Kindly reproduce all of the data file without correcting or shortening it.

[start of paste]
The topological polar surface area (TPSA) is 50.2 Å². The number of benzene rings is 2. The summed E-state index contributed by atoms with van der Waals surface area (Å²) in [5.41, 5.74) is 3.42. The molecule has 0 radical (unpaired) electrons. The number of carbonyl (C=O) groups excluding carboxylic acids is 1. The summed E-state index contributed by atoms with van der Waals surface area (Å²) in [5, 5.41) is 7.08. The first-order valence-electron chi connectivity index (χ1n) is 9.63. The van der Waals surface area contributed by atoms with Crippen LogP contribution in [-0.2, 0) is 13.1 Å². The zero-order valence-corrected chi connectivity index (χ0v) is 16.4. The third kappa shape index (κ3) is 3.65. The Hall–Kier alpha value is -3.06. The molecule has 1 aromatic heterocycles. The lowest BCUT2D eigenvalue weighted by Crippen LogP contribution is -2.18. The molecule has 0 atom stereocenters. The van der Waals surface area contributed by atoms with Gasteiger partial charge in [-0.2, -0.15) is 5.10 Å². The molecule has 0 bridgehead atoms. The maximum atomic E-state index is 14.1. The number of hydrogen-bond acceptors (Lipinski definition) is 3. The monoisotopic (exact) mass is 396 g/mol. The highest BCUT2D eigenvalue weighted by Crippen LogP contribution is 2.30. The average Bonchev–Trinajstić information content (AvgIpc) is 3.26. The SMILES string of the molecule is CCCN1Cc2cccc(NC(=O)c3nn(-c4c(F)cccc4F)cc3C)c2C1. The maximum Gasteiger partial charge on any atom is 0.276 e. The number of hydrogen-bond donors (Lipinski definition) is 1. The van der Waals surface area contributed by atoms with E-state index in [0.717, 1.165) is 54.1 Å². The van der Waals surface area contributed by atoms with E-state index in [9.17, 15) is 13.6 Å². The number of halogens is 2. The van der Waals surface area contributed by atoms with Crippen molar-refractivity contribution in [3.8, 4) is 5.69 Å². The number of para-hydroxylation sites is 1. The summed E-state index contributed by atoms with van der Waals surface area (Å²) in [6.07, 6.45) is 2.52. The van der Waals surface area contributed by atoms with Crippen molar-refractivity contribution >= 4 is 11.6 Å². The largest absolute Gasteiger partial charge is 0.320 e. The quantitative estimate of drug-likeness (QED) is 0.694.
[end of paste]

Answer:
The topological polar surface area (TPSA) is 50.2 Å². The number of benzene rings is 2. The summed E-state index contributed by atoms with van der Waals surface area (Å²) in [5.41, 5.74) is 3.42. The molecule has 0 radical (unpaired) electrons. The number of carbonyl (C=O) groups excluding carboxylic acids is 1. The summed E-state index contributed by atoms with van der Waals surface area (Å²) in [5, 5.41) is 7.08. The first-order valence-electron chi connectivity index (χ1n) is 9.63. The van der Waals surface area contributed by atoms with Crippen LogP contribution in [-0.2, 0) is 13.1 Å². The zero-order valence-corrected chi connectivity index (χ0v) is 16.4. The third kappa shape index (κ3) is 3.65. The Hall–Kier alpha value is -3.06. The molecule has 1 aromatic heterocycles. The lowest BCUT2D eigenvalue weighted by Crippen LogP contribution is -2.18. The molecule has 0 atom stereocenters. The van der Waals surface area contributed by atoms with Gasteiger partial charge in [-0.2, -0.15) is 5.10 Å². The molecule has 0 bridgehead atoms. The maximum atomic E-state index is 14.1. The number of hydrogen-bond acceptors (Lipinski definition) is 3. The monoisotopic (exact) mass is 396 g/mol. The highest BCUT2D eigenvalue weighted by Crippen LogP contribution is 2.30. The average Bonchev–Trinajstić information content (AvgIpc) is 3.26. The SMILES string of the molecule is CCCN1Cc2cccc(NC(=O)c3nn(-c4c(F)cccc4F)cc3C)c2C1. The maximum Gasteiger partial charge on any atom is 0.276 e. The number of hydrogen-bond donors (Lipinski definition) is 1. The van der Waals surface area contributed by atoms with E-state index in [0.717, 1.165) is 54.1 Å². The van der Waals surface area contributed by atoms with E-state index in [9.17, 15) is 13.6 Å². The number of halogens is 2. The van der Waals surface area contributed by atoms with Crippen molar-refractivity contribution in [3.8, 4) is 5.69 Å². The number of para-hydroxylation sites is 1. The summed E-state index contributed by atoms with van der Waals surface area (Å²) in [6.07, 6.45) is 2.52. The van der Waals surface area contributed by atoms with Crippen molar-refractivity contribution >= 4 is 11.6 Å². The largest absolute Gasteiger partial charge is 0.320 e. The quantitative estimate of drug-likeness (QED) is 0.694.